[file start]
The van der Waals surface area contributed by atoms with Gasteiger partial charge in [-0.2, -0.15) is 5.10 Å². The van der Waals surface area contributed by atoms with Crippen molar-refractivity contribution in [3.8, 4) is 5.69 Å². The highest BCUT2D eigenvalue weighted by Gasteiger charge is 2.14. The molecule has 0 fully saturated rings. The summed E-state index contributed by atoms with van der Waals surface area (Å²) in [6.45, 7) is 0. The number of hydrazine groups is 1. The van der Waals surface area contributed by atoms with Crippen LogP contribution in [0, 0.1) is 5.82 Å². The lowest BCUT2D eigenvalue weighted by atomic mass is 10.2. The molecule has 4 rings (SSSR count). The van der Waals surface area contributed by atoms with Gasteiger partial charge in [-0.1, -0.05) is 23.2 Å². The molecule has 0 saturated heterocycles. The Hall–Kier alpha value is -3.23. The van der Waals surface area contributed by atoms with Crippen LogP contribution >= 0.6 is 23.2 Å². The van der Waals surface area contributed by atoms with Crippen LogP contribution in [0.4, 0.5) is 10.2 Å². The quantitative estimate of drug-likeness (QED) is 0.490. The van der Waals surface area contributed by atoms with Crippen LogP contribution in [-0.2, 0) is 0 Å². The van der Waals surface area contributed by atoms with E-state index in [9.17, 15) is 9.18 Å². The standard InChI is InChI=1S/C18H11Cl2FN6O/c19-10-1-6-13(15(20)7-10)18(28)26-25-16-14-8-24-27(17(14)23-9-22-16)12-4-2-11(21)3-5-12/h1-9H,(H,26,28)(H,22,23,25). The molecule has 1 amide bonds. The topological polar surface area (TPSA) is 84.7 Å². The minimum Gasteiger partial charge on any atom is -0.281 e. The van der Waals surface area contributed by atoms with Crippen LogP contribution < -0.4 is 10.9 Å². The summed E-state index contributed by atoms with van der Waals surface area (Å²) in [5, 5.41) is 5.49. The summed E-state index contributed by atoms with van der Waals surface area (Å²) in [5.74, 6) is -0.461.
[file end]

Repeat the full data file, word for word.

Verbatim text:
The van der Waals surface area contributed by atoms with Gasteiger partial charge in [-0.2, -0.15) is 5.10 Å². The van der Waals surface area contributed by atoms with Crippen molar-refractivity contribution in [3.8, 4) is 5.69 Å². The highest BCUT2D eigenvalue weighted by Gasteiger charge is 2.14. The molecule has 0 fully saturated rings. The summed E-state index contributed by atoms with van der Waals surface area (Å²) in [6.45, 7) is 0. The number of hydrazine groups is 1. The van der Waals surface area contributed by atoms with Crippen LogP contribution in [0, 0.1) is 5.82 Å². The lowest BCUT2D eigenvalue weighted by atomic mass is 10.2. The molecule has 4 rings (SSSR count). The van der Waals surface area contributed by atoms with Gasteiger partial charge in [-0.1, -0.05) is 23.2 Å². The molecule has 0 saturated heterocycles. The Hall–Kier alpha value is -3.23. The van der Waals surface area contributed by atoms with Crippen LogP contribution >= 0.6 is 23.2 Å². The van der Waals surface area contributed by atoms with Crippen LogP contribution in [0.4, 0.5) is 10.2 Å². The quantitative estimate of drug-likeness (QED) is 0.490. The van der Waals surface area contributed by atoms with Crippen LogP contribution in [-0.2, 0) is 0 Å². The van der Waals surface area contributed by atoms with E-state index in [9.17, 15) is 9.18 Å². The standard InChI is InChI=1S/C18H11Cl2FN6O/c19-10-1-6-13(15(20)7-10)18(28)26-25-16-14-8-24-27(17(14)23-9-22-16)12-4-2-11(21)3-5-12/h1-9H,(H,26,28)(H,22,23,25). The molecule has 1 amide bonds. The topological polar surface area (TPSA) is 84.7 Å². The minimum Gasteiger partial charge on any atom is -0.281 e. The van der Waals surface area contributed by atoms with Crippen LogP contribution < -0.4 is 10.9 Å². The summed E-state index contributed by atoms with van der Waals surface area (Å²) in [5, 5.41) is 5.49. The summed E-state index contributed by atoms with van der Waals surface area (Å²) in [5.74, 6) is -0.461.